June 24, 2024 10:13 am

South Carolina primary: Donald Trump easily defeats Nikki Haley in her home state

Donald Trump is one step closer to the Republican presidential nomination after a massive win over Nikki Haley in South Carolina.

The former president won his primary opponent’s home state by a 20-point margin, his fourth consecutive victory.

As he celebrated, Mr Trump made no mention of Ms Haley, who vowed to stay in the race. Instead he set his sights on the general election in November.

That will be a likely rematch with his successor in the White House.

“We’re going to look Joe Biden right in the eye,” he told supporters minutes after US media projected him as the winner on Saturday night.

“He’s destroying our country – and we’re going to say ‘get out Joe, you’re fired’.”

Mr Trump lauded his party’s “unity” after Saturday’s result, saying: “There’s never been a spirit like this. I have never seen the Republican Party so unified.”

It marked a shift from his response to last month’s primary in New Hampshire, where he raged against Ms Haley for “doing a speech like she won”.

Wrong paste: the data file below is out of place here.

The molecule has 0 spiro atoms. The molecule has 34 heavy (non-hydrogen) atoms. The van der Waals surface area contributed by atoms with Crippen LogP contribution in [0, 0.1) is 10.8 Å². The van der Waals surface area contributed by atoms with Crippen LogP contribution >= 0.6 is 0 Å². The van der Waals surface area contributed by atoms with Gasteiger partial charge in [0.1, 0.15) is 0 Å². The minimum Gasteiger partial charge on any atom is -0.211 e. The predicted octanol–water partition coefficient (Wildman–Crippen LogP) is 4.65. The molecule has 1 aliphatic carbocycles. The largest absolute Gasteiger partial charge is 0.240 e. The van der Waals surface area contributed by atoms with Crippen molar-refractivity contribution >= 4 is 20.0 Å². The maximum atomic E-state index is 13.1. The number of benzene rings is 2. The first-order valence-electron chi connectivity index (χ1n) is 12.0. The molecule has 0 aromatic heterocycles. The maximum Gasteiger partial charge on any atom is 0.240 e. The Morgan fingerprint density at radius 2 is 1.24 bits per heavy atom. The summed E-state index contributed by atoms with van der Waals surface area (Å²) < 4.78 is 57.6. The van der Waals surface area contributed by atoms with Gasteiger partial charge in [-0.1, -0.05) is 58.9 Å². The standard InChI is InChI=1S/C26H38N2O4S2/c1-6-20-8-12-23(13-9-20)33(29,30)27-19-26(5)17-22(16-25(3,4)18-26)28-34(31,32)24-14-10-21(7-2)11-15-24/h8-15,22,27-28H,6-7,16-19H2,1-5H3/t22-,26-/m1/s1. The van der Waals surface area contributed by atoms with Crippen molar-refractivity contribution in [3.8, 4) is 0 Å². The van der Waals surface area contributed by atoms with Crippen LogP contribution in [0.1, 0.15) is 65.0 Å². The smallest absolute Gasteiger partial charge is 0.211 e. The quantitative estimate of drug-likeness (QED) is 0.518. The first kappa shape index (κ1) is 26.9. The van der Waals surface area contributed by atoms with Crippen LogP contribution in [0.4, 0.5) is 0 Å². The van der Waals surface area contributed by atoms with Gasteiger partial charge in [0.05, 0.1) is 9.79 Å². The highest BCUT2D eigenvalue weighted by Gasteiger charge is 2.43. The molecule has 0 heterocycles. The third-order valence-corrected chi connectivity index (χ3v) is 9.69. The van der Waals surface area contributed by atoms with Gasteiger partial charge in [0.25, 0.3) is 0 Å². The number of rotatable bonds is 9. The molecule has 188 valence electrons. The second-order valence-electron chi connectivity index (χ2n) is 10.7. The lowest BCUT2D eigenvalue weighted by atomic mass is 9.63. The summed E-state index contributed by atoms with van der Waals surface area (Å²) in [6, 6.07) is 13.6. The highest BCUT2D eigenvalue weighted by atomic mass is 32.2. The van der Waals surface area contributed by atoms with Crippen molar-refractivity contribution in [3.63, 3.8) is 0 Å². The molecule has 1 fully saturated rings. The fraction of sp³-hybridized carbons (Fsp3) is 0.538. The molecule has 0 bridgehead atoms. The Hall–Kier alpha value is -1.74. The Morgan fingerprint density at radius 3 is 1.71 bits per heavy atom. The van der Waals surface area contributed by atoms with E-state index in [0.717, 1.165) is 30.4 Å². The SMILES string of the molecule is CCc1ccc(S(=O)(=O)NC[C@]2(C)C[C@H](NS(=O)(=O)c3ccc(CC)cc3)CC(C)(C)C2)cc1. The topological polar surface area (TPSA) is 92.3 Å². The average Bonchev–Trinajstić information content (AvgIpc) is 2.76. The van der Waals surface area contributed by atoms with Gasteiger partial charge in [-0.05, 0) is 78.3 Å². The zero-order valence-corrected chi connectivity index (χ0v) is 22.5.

Ms Haley, who once served as a popular two-term governor of South Carolina, congratulated her opponent on his victory in her speech.

She promised not to quit, however, saying the roughly 40% of the vote she received was “not some tiny group”.

“There are huge numbers of voters in our Republican primaries who are saying they want an alternative,” she said, emphasising that her continued campaign was not about her own political ambitions.

“I’m not giving up this fight when a majority of Americans disapprove of both Donald Trump and Joe Biden,” she added.

She has re-committed to staying in the race until at least Super Tuesday – 5 March – when voters in 16 states will cast their ballots on the same day.

“I’m a woman of my word,” the former UN ambassador said. “We’re headed to Michigan tomorrow, and we’re headed to the Super Tuesday states throughout all of next week.”

Nikki Haley, who said she would not bow out of the race in her speech after the South Carolina primary on SaturdayIMAGE SOURCE,GETTY IMAGES